inconstant folds (Clifford et 01. 1957, p. 6). There, their orientations are controlled by the local stress distribution. For instance, in the Fannich Mountains of Scotland, where the folding is inconstant, mullions and other linear structures show a steady change in orientation between the converging or diverging regional fold-axes (Sutton & Watson 1954). Steeply-inclined mullions, like drag-folds which show steeply-plunging axes, may also be formed in regions where more or less horizontal movements have taken place along steeply dipping bedding or foliation, and are characteristic steilaxen. Rods are cylindrical bodies of quartz or other minerals which have segregated in, or have been introduced into the country-rock while the tectonic movements were going on. They differ from mullions in that they are not composed of the country-rock itself, but are essentially monomineralic. The most common mineral to form rods is quartz; rarely they may be developed in caicareous rocks and are then composed of calcite; in the Department of Geology, Imperial College, we have a rod of pyrite, from the Rio Tinto mining district of Spain.
The classic locality showing rods in Britain is on the mountain of Ben Hutig (Beinn Thutaig on Sheet 114, Geological Survey of Scotland, and in the early reports) in north Sutherland, Scotland (Peach & Horne 1907, p. 603; Wilson 1953, pp. 131-8). Here one can see rods of vein quartz which vary from about 60 cm to about 1 cm in diameter. They'. . . are composed of irregular grains of quartz with some flakes of white mica. The rods are associated with mica-schists of Moine type, which have been denuded into hollows, these siliceous ribs project and form conspicuous features' (Peach & Horne 1907, p. 603). Some of the dip surfaces of exposures look as if they were covered with a layer of parallel white bamboo canes; a few of these may be as thick as a man's arm. Nearly all the bigger rods are striated parallel to their lengths. The more impressive of the Ben Hutig rods lie in the hinge-zones of parasitic folds. The quartz has segregated in these zones of relatively low pressure; probably as Hallimond suggested, as miniature saddle-reefs (in discussion of Wilson 1953, p. 146). Then, as the movement continued the segregations were rolled up at right angles to their lengths . Other rods have originated from the deformation of quartz veinlets which were parallel to the foliation or stratification of the rocks, and which were then folded with the material surrounding them . The resistant quartz hinges now form long projecting ribs which one sees on the weathered rock surfaces. The deformation of early tension gashes which were oblique to the planes of movement may likewise result in the formation of isolated rods of quartz (Wilson 1953). fwm seggahon quaetz in the hinge zones of parasitic folds (after Wilson 1953). In transverse profile, the rods of Ben Hutig vary from oval or nearly circular, to very irregular cylinders or lenses. The extent of the rounding depends on the original shape of the quartz body, and on the amount of movement which the segregation quartz has suffered. More recent work in this area has shown that many of the thinner rods deformed conglomerate pebbles of quartzite and vein-quartz. These have suffered from two successive, but continuous phases of deformation. In the first, the pebbles were flattened and drawn out into thin elongates lenses; the elongation is parallel to b. In the second phase, these lenses were folded with the rocks that contained them or they were, themselves, rolled into siliceous rods by slip. In both cases the axes of rotation, B, were parallel or nearly parallel to the original b-direction. Some of the larger pebbles which have been deformed in this manner are twisted obliquely to their lengths, which suggests that locally there may have been slight divergencies in direction between the two phases of movement. It is obvious that the rods formed by the extension and rolling of conglomerate pebbles do not conform to the definition of rods given on p. 91, which applies to those derived from segregation quartz. Nevertheless, the final products of the two may be so difficult to separate in the field, that until the original parentage of the structure can be established, the term rod, which is descriptive and has no genetic significance, may with reason be applied to both. Later it can be qualified if necessary. Rods are thus, like mullions, parallel to the axes of the local folds, and lie at right angles to the maximum compression. They vary from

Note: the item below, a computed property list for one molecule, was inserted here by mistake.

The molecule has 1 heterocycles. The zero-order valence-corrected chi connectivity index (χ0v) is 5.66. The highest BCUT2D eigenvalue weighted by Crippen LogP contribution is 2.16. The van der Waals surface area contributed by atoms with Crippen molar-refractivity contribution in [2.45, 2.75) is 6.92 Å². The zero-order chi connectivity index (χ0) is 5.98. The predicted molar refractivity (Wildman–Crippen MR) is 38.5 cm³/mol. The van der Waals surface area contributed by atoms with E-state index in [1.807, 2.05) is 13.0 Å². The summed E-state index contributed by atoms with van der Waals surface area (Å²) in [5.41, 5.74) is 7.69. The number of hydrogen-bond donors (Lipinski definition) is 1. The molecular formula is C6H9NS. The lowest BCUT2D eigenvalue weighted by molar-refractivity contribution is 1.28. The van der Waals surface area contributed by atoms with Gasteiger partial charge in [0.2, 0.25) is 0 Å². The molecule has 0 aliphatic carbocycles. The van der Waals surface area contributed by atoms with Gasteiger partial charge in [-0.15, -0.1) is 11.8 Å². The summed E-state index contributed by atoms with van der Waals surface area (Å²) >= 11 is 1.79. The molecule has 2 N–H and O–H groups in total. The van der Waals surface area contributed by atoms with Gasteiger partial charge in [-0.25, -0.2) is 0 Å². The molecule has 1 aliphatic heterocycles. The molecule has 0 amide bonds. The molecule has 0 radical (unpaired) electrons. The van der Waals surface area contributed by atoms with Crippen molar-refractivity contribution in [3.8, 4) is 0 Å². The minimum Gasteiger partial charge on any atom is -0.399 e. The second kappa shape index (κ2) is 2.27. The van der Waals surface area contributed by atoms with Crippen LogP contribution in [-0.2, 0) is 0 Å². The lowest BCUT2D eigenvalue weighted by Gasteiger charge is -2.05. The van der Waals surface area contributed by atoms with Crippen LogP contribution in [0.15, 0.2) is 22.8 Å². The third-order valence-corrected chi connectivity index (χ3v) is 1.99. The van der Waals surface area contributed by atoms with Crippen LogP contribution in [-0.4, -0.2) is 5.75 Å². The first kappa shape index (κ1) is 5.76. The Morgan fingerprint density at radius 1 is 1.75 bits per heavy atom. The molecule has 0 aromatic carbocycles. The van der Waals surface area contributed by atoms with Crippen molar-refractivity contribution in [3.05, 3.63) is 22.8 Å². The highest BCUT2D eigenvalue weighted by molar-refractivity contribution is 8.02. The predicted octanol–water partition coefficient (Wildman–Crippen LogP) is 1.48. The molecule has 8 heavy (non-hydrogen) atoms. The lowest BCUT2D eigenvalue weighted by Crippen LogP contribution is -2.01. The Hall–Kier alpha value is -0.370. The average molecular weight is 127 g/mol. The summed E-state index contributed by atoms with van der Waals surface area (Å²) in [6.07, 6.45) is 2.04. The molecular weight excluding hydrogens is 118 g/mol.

orthorhombic to monoclinic structures, in which b = B. A similar relationship has been observed by Coles Phillips in the crystalline schists of Start Point, South Devon, where 'quartz-rods are in places well developed and accord in direction with other lineated features in these rocks' (in discussion of Wilson 1953, p. 147). Mullion and rodding structures are both forms of a coarse lineation developed in rocks which have been strongly deformed. In general they are parallel to fold hinges. In the past the two terms were considered more or less synonymous; and Holmes (1928, p. 16) described mullion structure as recalling
the appearance of the clustered columns which support the arches, or divide the lights of mullioned windows, in Gothic churches. The structure is also des_ribed as rodding structure, and is typically developed in the Eirebol district, where 'rods' of white quartz, varying in dimensions from those of telegraph poles to those of walking sticks, lie parallel to each other down the dip slope of the Moine Schists. Where minerals of elongated habit like hornblende or biotite are present in the rocks showing mullion or rodding structure the crystals are arranged parallel to each other and to the dip and plunge of the folds.